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Is there any way to use TEXTURE_2D in Three.js as a texture?

I have very high-res images which I am trying to use in a Three.js imageviewer. Performance is a problem right now, so I am trying to convert the images to POT to see if it makes any difference. I am using the script suggested here: http://www.khronos.org/webgl/wiki/WebGL_and_OpenGL_Differences

function createTextureFromImage(image) {
   var gl = renderer.context;
   var texture = gl.createTexture();
   gl.bindTexture(gl.TEXTURE_2D, texture);
   if (!isPowerOfTwo(image.width) || !isPowerOfTwo(image.height)) {
       // Scale up the texture to the next highest power of two dimensions.
       var canvas2 = document.createElement("canvas");
       canvas2.width = nextHighestPowerOfTwo(image.width);
       canvas2.height = nextHighestPowerOfTwo(image.height);
       var ctx = canvas2.getContext("2d");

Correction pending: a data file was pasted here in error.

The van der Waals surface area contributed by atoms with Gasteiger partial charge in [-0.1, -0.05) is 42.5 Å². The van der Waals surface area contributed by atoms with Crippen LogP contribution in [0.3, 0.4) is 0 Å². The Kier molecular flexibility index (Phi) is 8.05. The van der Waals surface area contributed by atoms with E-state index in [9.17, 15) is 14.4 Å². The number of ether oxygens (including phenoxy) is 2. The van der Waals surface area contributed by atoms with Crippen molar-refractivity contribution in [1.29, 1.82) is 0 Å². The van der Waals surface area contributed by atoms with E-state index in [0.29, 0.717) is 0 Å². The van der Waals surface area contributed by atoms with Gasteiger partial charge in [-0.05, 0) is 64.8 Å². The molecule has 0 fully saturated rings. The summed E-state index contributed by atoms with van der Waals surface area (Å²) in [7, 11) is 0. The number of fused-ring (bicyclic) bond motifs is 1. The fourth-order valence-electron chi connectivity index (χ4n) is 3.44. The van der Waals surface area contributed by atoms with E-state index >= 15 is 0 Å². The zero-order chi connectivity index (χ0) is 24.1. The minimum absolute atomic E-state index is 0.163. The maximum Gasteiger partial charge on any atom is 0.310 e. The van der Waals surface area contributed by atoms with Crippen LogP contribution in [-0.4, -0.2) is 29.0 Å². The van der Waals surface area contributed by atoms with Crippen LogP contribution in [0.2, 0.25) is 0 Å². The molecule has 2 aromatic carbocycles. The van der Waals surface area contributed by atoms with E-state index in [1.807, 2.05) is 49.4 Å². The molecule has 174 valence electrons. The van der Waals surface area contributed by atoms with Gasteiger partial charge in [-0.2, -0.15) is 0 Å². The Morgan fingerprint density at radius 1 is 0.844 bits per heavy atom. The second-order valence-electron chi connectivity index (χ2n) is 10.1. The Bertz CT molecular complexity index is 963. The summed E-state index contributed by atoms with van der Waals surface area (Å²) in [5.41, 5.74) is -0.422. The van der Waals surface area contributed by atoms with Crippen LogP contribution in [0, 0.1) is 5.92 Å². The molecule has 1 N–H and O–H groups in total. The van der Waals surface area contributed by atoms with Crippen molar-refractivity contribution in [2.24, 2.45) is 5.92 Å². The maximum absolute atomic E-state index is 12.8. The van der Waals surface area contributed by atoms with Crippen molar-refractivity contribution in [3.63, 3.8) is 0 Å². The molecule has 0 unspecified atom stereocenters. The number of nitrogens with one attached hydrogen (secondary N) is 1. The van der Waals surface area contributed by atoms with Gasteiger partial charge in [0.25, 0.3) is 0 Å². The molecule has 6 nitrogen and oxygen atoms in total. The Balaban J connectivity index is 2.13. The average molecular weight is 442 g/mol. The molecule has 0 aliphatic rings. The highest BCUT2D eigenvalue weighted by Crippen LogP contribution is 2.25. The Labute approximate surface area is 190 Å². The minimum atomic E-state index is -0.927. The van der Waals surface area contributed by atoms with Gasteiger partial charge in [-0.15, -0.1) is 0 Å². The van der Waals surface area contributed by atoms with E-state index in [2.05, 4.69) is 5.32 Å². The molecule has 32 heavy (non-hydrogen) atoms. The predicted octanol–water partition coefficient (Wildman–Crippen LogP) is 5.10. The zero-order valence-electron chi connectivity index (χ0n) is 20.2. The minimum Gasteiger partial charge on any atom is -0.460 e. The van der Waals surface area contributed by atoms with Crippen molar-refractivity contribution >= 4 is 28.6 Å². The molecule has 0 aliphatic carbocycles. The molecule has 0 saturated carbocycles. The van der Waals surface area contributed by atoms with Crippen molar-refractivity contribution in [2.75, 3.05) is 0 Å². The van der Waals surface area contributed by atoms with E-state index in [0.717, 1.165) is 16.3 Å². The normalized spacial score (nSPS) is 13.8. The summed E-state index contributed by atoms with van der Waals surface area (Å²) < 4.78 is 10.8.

ctx.drawImage(image, 0, 0, image.width, image.height);
       image = canvas2;
   gl.texImage2D(gl.TEXTURE_2D, 0, gl.RGBA, gl.RGBA, gl.UNSIGNED_BYTE, image);
   gl.bindTexture(gl.TEXTURE_2D, null);
   return texture;

But I can't figure how to use the returned texture object with THREE.Texture. Any ideas?

Edit 1: I was looking through the Three.js code and found that it implicitly does something like what I am trying to implement: https://github.com/mrdoob/three.js/blob/master/src/loaders/Loader.js

Could anyone confirm?

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1 Answer 1

up vote 2 down vote accepted

Something like this should work:

function createTextureFromImage( image ) {

   var canvas = document.createElement( "canvas" );

   canvas.width = nextHighestPowerOfTwo( image.width );
   canvas.height = nextHighestPowerOfTwo( image.height );

   var ctx = canvas2.getContext( "2d" );

   ctx.drawImage( image, 0, 0, image.width, image.height );

   return canvas;

var texture = new THREE.Texture( createTextureFromImage( image ) );
share|improve this answer
Thanks! But I found code in Loader.js which does exactly this. So it doesn't look like I will have any performance advantage implementing it again. So I abandoned the approach. But what you suggested makes sense. –  SANDeveloper Oct 30 '12 at 15:05

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